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In a series of articles between July 13 to July 20, I warned investors away from the shares of small business lender CIT, insisting that they were the province of speculators who must be willing to lose everything, adding: "Personally, I expect CIT will ultimately declare bankruptcy." The firm did just that yesterday; this morning, if you are still holding any CIT shares that were not bought today, it is a full certainty that you are underwater on your "investment."

What this means for investor-speculators
CIT shareholders should now consider that their shares are worthless -- the overwhelming likelihood is that they will be wiped out. Junior bondholders will receive equity in the "new" CIT.

If you are still considering speculating on CIT shares before the shares are delisted, I strongly advise you against it -- there is no edge to be had in that game.

What this means for small businesses and the economy
While the overall effect of CIT's bankruptcy on the economy won't be significant, this is another blow for small businesses that don't have the same access to capital markets as large companies.

CIT wants to exit a prepackaged bankruptcy by the end of year, but that sounds extremely aggressive; in any event, it has already reduced its lending substantially this year. Unfortunately, large financials JPMorgan Chase (NYSE: JPM  ) , Citigroup (NYSE: C  ) , Bank of America (NYSE: BAC  ) , Wells Fargo (NYSE: WFC  ) , and General Electric (NYSE: GE  ) don't look that eager to take advantage of this opportunity.

What this means for taxpayers
If you're feeling smug about not having punted on CIT shares, don't. The U.S. government sank $2.3 billion of taxpayer funds into CIT through the TARP program. Odds are excellent the investment will be entirely wiped out, along with the common equity.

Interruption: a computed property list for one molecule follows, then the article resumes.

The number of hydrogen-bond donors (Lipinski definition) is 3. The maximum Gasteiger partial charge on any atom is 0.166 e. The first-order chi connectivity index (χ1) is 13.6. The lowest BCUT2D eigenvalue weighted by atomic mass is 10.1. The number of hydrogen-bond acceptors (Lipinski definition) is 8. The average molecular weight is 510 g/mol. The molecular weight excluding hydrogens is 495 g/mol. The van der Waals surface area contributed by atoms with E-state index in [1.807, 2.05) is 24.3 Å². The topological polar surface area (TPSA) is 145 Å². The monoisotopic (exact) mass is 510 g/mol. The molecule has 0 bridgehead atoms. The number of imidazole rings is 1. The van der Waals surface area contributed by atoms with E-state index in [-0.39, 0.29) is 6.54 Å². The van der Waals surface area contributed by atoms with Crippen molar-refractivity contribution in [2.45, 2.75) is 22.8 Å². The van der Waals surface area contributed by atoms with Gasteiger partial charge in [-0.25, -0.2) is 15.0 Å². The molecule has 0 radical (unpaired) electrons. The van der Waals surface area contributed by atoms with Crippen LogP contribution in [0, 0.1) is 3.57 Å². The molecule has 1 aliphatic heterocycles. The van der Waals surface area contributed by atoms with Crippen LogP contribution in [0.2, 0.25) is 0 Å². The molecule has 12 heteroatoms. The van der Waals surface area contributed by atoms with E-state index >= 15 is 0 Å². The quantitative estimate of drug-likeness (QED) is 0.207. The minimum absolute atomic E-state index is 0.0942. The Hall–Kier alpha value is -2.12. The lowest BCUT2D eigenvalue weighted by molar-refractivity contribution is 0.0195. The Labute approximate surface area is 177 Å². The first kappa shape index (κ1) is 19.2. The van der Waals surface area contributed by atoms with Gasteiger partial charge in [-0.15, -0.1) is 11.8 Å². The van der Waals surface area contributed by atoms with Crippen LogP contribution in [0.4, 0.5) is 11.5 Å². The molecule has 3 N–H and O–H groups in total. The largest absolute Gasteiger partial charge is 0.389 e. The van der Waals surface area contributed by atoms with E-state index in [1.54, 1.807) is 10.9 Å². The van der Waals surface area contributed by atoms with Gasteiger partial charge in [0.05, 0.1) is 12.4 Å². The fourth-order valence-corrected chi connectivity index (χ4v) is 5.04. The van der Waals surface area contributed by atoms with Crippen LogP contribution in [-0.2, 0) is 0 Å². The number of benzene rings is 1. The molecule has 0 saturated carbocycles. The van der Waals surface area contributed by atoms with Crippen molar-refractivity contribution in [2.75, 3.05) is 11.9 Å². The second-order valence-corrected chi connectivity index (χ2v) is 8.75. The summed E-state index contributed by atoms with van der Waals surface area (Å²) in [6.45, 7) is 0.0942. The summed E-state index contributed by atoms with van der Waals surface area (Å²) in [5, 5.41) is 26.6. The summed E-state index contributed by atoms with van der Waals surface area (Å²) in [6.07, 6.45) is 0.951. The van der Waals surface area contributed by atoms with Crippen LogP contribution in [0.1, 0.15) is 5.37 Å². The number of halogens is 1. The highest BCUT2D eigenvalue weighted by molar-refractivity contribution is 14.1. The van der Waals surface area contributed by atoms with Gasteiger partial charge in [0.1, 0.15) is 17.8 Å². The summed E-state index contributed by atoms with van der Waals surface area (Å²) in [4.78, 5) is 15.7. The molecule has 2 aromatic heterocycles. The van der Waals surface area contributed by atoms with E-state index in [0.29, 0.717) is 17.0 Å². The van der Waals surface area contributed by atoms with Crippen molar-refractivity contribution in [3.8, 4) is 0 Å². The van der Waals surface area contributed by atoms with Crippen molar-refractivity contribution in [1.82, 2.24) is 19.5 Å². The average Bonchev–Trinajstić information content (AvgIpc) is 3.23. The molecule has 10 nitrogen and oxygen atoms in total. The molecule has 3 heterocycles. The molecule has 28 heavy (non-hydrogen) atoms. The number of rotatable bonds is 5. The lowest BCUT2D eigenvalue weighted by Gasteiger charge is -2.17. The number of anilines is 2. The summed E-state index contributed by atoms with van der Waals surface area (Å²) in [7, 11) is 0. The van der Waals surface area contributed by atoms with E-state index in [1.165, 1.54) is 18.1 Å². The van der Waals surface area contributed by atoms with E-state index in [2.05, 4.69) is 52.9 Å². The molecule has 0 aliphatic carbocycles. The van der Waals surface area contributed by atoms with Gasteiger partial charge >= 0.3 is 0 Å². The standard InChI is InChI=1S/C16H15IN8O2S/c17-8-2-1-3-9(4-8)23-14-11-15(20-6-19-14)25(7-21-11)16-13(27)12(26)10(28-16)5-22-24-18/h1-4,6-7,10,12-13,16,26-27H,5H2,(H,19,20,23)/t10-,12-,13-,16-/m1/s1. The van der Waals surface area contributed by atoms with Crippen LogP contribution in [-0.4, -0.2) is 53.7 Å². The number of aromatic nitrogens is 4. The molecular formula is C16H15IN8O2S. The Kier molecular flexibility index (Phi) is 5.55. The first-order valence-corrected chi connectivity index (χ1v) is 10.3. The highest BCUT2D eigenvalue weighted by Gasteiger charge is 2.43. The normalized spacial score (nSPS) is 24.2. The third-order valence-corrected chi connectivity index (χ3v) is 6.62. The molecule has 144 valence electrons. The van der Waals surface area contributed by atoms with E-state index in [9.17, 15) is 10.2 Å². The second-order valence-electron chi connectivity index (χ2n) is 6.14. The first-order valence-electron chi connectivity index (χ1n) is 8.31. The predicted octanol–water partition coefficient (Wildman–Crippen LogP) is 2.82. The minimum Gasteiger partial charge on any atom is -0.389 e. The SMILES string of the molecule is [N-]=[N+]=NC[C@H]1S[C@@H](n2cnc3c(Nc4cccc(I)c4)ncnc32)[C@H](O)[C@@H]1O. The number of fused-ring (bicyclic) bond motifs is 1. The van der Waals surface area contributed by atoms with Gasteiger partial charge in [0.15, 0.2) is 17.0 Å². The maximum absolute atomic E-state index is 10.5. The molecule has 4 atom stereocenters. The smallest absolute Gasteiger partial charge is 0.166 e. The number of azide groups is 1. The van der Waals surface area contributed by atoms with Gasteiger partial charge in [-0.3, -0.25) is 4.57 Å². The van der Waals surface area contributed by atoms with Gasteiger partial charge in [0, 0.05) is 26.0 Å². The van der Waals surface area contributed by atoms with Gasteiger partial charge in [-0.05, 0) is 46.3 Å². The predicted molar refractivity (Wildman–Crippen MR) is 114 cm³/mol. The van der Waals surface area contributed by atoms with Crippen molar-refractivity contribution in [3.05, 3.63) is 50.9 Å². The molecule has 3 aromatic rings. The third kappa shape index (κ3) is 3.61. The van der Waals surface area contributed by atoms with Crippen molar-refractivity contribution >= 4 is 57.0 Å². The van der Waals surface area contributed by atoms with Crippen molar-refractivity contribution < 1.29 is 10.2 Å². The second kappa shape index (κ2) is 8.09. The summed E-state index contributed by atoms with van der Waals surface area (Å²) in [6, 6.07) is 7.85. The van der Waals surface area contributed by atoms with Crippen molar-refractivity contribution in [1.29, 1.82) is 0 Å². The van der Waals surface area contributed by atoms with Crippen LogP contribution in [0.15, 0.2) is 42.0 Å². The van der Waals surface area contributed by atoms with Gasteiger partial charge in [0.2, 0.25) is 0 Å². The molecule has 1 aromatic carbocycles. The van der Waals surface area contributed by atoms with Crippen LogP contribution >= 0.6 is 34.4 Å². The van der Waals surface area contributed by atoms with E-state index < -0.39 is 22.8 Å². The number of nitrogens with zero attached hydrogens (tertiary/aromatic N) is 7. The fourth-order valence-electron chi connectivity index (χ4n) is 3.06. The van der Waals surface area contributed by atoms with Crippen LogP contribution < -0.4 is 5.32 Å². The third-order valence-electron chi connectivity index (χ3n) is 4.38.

One redeeming factor here is that the government didn't make a follow-up investment -- that would have been throwing good money after bad. The other is that we are finally witnessing a high-profile example of capitalism being allowed to function properly -- something the government should have encouraged initially by denying CIT any aid whatsoever.

As we emerge from the recession, this is exactly the time to buy these stocks.

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Fool contributor Alex Dumortier, CFA, has no beneficial interest in any of the other companies mentioned in this article. Try any of our Foolish newsletters today, free for 30 days. Motley Fool has a disclosure policy.

Read/Post Comments (8) | Recommend This Article (14)

Comments from our Foolish Readers

Help us keep this a respectfully Foolish area! This is a place for our readers to discuss, debate, and learn more about the Foolish investing topic you read about above. Help us keep it clean and safe. If you believe a comment is abusive or otherwise violates our Fool's Rules, please report it via the Report this Comment Report this Comment icon found on every comment.

  • Report this Comment On November 02, 2009, at 8:16 PM, jeyner777 wrote:

    Do you recomend buying junior bonds for this bank and if so, where can I find them?